Uri logo = new Uri("ms-appx:///assets/small.png");
    Uri smallLogo = new Uri("ms-appx:///assets/secondary.png");
    string tileActivationArguments = "timeTileWasPinned=" + DateTime.Now.ToLocalTime().ToString();
    // Create a 1x1 Secondary tile
    SecondaryTile secondaryTile = new SecondaryTile("AppSecondaryTile",
                                                    "Next webinar",
    secondaryTile.ForegroundText = ForegroundText.Light;
    bool isPinned = await secondaryTile.RequestCreateForSelectionAsync
        (GetElementRect((FrameworkElement)sender), Windows.UI.Popups.Placement.Right);

Notice that it’s also possible to pass contextual information from the tile. It wouldn’t be a good experience if the user clicks the tile and arrives on the default landing page of the application. Creating a secondary tile is done by using asynchronous code, hence the use of the await/async pattern.

The user has to approve the secondary tile. This is done using the RequestCreateForSelectionAsync. The result of this is shown below.


If we run this code now, we get the following secondary tile.



Finally, as developers, we have the ability to display badges on the tile. A badge consists of a number between 0 and 99 or a glyph. The badge is an overlay on top of the tile. Adding a badge is done again using XML templates: by sending some XML to the tile (or to the secondary tile), the badge gets added to the tile. Let’s take a look at adding the badge from code. In here, we are updating the tile with a number.

void UpdateBadgeWithNumber(int number)
    BadgeNumericNotificationContent badgeContent = new BadgeNumericNotificationContent((uint)number);

The tile now looks as follows.


Now that we’ve seen tiles and their options, let’s look at notifications.


A tile update isn’t guaranteed to be seen by the user. If our application has an important update to convey to the user, it might not be a good idea to just update the tile. In this case, it might be better to send a notification that the user will see on top of the running application. If you’ve been doing Windows Phone 7 development, you’ll probably recognize this pattern.

Like a tile, notifications are also built using XML templates. Because of the fact they are displayed over the running application, they are bound to get the user’s attention more quickly. Notifications aren’t permanent (they disappear automatically) and only 4 are shown at the same time. Just like with secondary tiles, it’s possible to pass context so that the user is brought automatically to the correct location within the application.

Notifications shouldn’t be used to spam the user though. Ultimately, the user remains in control: he can decide to turn off notifications for your app or for the entire system altogether. Therefore, don’t count on the fact that the user has seen the update!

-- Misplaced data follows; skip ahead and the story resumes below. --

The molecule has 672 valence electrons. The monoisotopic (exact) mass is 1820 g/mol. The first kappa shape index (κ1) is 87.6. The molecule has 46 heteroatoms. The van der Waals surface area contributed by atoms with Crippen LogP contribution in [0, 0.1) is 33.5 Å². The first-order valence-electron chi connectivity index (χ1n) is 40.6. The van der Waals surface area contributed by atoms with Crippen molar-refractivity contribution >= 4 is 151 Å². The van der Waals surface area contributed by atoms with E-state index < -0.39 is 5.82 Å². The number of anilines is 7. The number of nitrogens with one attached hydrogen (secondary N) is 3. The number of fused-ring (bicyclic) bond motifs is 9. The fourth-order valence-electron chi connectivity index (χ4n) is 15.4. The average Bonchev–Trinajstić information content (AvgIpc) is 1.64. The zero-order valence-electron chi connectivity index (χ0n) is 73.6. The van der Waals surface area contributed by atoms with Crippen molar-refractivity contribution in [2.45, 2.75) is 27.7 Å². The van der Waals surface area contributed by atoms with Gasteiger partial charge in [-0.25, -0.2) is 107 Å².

Let’s add a notification message to the code now.

private void CreateToast()
    IToastNotificationContent toastContent = null;
    IToastText01 templateContent = ToastContentFactory.CreateToastText01();
    templateContent.TextBodyWrap.Text = "SilverlightShow webinar starts now!";
    toastContent = templateContent;
    ToastNotification toast = toastContent.CreateNotification();

Below you can see the notification being shown to the user.

If your toasts aren’t displaying, check that in the manifest declaration, this has been set to enabled.


In this article, we’ve looked at the different types of updates applications can send to the user. In the next article, we’ll focus on lifetime of Windows 8 applications.

About the author

Gill Cleeren is Microsoft Regional Director (www.theregion.com), Silverlight MVP (former ASP.NET MVP) and Telerik MVP. He lives in Belgium where he works as .NET architect at Ordina (http://www.ordina.be/). Passionate about .NET, he’s always playing with the newest bits. In his role as Regional Director, Gill has given many sessions, webcasts and trainings on new as well as existing technologies, such as Silverlight, ASP.NET and WPF at conferences including TechEd Berlin 2010, TechDays Belgium – Switzerland - Sweden, DevDays NL, NDC Oslo Norway, SQL Server Saturday Switserland, Spring Conference UK, Silverlight Roadshow in Sweden, Telerik RoadShow UK… He’s also the author of many articles in various developer magazines and for SilverlightShow.net and he organizes the yearly Community Day event in Belgium. He also leads Visug (www.visug.be), the largest .NET user group in Belgium. Gill is the author of “Silverlight 4 Data and Services Cookbook”. In 2012, the second edition, “Silverlight 5 Data and Services Cookbook” is released.

You can find his blog at www.snowball.be.

Twitter: @gillcleeren



  • TogeKipli

    Re: Windows 8 and the future of XAML Part 6: Tiles, toasts and badges

    posted by TogeKipli on May 21, 2012 14:21
  • syamala

    Re: Windows 8 and the future of XAML Part 6: Tiles, toasts and badges

    posted by syamala on Dec 13, 2012 13:28

     The above code is giving the following error .can u help on this?

    error CS0246: The type or namespace name 'ApplicationViewStateChangedEventArgs' could not be found (are you missing a using directive or an assembly reference?)